Normothermic mouse functional MRI of acute focal thermostimulation for probing nociception


  • H.M. Reimann
  • J. Hentschel
  • J. Marek
  • T. Huelnhagen
  • M. Todiras
  • S. Kox
  • S. Waiczies
  • R. Hodge
  • M. Bader
  • A. Pohlmann
  • T. Niendorf


  • Scientific Reports


  • Sci Rep 6: 17230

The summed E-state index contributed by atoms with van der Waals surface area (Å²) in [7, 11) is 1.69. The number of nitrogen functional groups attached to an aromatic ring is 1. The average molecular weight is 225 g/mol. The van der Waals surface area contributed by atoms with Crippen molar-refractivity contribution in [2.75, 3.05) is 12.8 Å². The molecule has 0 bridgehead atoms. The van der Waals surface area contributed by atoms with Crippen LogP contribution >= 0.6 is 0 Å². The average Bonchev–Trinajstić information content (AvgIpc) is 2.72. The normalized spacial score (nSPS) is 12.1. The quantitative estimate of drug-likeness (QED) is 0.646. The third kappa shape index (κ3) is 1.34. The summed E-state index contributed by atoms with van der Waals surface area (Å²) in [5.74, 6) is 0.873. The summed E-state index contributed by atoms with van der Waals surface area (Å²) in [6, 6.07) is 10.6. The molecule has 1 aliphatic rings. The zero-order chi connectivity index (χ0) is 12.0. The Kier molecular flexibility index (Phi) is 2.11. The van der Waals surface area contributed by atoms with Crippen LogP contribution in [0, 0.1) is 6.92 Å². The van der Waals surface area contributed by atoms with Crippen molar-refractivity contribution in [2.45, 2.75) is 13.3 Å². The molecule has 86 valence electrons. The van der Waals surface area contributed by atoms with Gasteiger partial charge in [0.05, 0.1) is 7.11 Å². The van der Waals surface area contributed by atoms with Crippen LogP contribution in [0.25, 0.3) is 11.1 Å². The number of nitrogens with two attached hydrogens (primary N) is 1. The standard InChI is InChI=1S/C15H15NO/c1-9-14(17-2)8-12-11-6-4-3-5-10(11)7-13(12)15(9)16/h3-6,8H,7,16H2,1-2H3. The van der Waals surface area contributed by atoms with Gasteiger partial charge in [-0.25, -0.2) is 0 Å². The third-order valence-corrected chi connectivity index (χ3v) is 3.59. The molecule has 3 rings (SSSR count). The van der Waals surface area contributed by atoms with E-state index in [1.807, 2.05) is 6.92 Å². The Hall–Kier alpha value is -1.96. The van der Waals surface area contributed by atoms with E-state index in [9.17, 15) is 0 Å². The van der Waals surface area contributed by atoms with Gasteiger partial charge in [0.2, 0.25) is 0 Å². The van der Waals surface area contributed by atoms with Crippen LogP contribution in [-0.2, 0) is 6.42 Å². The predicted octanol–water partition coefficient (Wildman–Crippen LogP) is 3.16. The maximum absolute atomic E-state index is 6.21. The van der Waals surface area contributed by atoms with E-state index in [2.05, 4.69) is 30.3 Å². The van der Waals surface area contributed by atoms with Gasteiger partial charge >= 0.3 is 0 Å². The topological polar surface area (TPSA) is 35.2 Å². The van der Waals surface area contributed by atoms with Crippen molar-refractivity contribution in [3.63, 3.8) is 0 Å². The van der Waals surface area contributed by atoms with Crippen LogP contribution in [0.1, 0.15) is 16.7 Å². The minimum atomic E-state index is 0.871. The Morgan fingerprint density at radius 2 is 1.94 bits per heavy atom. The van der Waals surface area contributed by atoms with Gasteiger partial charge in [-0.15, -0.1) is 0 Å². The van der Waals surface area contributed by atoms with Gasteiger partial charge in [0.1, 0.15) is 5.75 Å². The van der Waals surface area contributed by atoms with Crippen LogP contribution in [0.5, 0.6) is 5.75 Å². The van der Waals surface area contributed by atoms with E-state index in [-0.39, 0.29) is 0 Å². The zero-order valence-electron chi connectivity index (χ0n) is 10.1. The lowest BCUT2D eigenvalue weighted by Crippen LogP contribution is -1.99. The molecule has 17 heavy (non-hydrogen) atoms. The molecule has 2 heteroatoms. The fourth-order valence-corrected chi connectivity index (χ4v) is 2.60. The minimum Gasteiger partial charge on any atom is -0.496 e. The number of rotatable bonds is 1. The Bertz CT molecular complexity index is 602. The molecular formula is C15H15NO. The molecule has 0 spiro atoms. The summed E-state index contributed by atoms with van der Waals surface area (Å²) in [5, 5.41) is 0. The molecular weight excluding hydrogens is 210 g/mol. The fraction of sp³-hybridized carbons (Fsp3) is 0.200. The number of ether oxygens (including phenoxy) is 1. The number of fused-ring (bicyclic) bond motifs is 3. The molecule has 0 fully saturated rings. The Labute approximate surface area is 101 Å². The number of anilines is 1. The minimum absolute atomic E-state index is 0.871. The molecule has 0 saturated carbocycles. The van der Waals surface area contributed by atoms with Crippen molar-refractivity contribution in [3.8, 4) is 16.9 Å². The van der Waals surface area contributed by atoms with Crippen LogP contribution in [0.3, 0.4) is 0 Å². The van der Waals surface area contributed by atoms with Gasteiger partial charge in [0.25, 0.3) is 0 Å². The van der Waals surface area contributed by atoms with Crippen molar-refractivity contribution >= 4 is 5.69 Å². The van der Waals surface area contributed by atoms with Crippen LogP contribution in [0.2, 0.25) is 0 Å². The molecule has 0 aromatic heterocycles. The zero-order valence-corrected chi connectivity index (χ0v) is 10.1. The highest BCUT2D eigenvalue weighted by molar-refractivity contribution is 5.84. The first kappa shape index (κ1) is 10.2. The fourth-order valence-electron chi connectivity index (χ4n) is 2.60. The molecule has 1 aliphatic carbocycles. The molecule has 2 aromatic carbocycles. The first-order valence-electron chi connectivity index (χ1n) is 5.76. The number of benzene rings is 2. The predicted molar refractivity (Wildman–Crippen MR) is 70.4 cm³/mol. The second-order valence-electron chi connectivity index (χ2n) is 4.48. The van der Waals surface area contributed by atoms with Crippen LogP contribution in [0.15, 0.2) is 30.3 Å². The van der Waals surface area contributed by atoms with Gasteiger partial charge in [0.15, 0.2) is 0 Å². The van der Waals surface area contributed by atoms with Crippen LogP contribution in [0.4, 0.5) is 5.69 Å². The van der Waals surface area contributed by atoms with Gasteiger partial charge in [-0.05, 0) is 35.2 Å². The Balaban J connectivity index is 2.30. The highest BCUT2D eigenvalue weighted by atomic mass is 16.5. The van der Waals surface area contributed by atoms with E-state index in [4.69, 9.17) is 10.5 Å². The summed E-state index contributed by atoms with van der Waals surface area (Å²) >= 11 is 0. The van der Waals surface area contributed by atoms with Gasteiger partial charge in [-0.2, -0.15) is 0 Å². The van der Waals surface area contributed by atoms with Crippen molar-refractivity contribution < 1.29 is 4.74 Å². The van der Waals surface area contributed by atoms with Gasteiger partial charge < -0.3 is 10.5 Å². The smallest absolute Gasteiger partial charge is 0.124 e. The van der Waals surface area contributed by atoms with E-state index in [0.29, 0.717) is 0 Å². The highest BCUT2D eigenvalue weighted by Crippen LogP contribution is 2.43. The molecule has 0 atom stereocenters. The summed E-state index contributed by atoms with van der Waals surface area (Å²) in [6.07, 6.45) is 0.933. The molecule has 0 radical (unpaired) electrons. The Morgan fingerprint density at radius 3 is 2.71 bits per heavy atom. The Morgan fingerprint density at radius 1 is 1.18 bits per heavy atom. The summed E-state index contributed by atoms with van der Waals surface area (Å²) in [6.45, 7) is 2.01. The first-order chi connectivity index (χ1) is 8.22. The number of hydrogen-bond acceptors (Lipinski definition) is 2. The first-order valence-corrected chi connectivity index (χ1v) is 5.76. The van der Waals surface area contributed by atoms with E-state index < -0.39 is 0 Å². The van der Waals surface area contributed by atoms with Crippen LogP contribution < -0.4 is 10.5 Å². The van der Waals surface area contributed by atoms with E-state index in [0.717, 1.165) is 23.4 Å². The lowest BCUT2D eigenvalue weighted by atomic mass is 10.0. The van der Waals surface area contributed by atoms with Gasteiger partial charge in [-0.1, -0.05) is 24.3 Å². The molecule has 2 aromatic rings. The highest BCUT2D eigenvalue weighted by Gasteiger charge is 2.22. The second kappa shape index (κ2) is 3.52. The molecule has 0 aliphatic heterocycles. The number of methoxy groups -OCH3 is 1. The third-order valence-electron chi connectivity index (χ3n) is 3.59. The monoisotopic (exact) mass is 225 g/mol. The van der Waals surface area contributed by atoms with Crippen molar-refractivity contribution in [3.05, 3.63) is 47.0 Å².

• Combining mouse genomics and functional magnetic resonance imaging (fMRI) provides a promising tool to unravel the molecular mechanisms of chronic pain. Probing murine nociception via the blood oxygenation level-dependent (BOLD) effect is still challenging due to methodological constraints. Here we report on the reproducible application of acute noxious heat stimuli to examine the feasibility and limitations of functional brain mapping for central pain processing in mice. Recent technical and procedural advances were applied for enhanced BOLD signal detection and a tight control of physiological parameters. The latter includes the development of a novel mouse cradle designed to maintain whole-body normothermia in anesthetized mice during fMRI in a way that reflects the thermal status of awake, resting mice. Applying mild noxious heat stimuli to wildtype mice resulted in highly significant BOLD patterns in anatomical brain structures forming the pain matrix, which comprise temporal signal intensity changes of up to 6% magnitude. We also observed sub-threshold correlation patterns in large areas of the brain, as well as alterations in mean arterial blood pressure (MABP) in response to the applied stimulus.